Workshop will help reporters translate medical research to audiences accurately

EBMEven if you only cover health care occasionally, you run across myriad medical studies and health claims. The results and claims often seem conflicting and confusing. But understanding evidence-based medicine will help journalists explore for their audiences the science and the policy decisions that impact lives.

The program is set and the speakers are confirmed for next month’s Journalism Workshop on Evidence-Based Medicine.

Sessions will include:

  • The connections and disconnections of science and policy
  • Getting up to speed on clinical studies
  • Research tools for evidence-based stories
  • How to report on scientific fraud
  • Understanding and reporting on screening evidence
  • Digging into statistics
  • How to use anecdotes and narratives while sticking to evidence

In a final session, the floor will open up to attendees to ask questions of a panel of veteran health journalists and start fine-tuning story ideas with a panel of veteran health journalists, who will share their own highlights of the workshop. This discussion will help you make the most of the workshop.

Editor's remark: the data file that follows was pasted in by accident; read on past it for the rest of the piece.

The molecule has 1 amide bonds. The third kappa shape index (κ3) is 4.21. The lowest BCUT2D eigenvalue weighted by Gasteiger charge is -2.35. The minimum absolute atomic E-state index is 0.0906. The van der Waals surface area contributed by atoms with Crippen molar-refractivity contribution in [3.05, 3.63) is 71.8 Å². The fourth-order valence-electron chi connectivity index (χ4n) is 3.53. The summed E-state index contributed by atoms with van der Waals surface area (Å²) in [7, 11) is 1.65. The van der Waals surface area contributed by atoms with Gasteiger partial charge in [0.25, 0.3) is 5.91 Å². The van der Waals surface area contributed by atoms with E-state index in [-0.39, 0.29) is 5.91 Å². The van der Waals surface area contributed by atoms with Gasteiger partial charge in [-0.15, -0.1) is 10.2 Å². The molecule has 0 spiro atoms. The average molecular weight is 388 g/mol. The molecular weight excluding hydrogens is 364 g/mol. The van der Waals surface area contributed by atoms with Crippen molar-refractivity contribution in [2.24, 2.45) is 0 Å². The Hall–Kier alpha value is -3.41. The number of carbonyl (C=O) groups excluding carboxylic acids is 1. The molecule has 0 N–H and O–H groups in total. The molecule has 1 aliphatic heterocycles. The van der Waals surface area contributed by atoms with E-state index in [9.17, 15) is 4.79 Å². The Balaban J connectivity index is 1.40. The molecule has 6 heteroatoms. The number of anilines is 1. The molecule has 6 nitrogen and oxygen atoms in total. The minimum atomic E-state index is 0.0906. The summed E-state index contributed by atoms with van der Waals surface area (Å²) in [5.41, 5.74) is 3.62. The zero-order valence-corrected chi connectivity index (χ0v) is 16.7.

Sessions include experienced health journalists to be sure the experts stay focused on the most useful information for reporters. You’ll hear from Karl Stark; Tara Haelle; Ivan Oransky, M.D.; Maryn McKenna; Scott Hensley; Charles Seife; Gary Schwitzer; Sarah Kliff; Liz Szabo and Jeanne Erdmann. Professors and researchers from Johns Hopkins, the U.S. Cochrane Center, Georgetown, the U.S. Preventive Services Task Force and other organizations will be there to share their expertise.

The workshop includes a reception, breakfast and lunch, as well as the chance to network with fellow health journalists and experts.

Ready to make an investment in your career and take your reporting to the next level? Register today.

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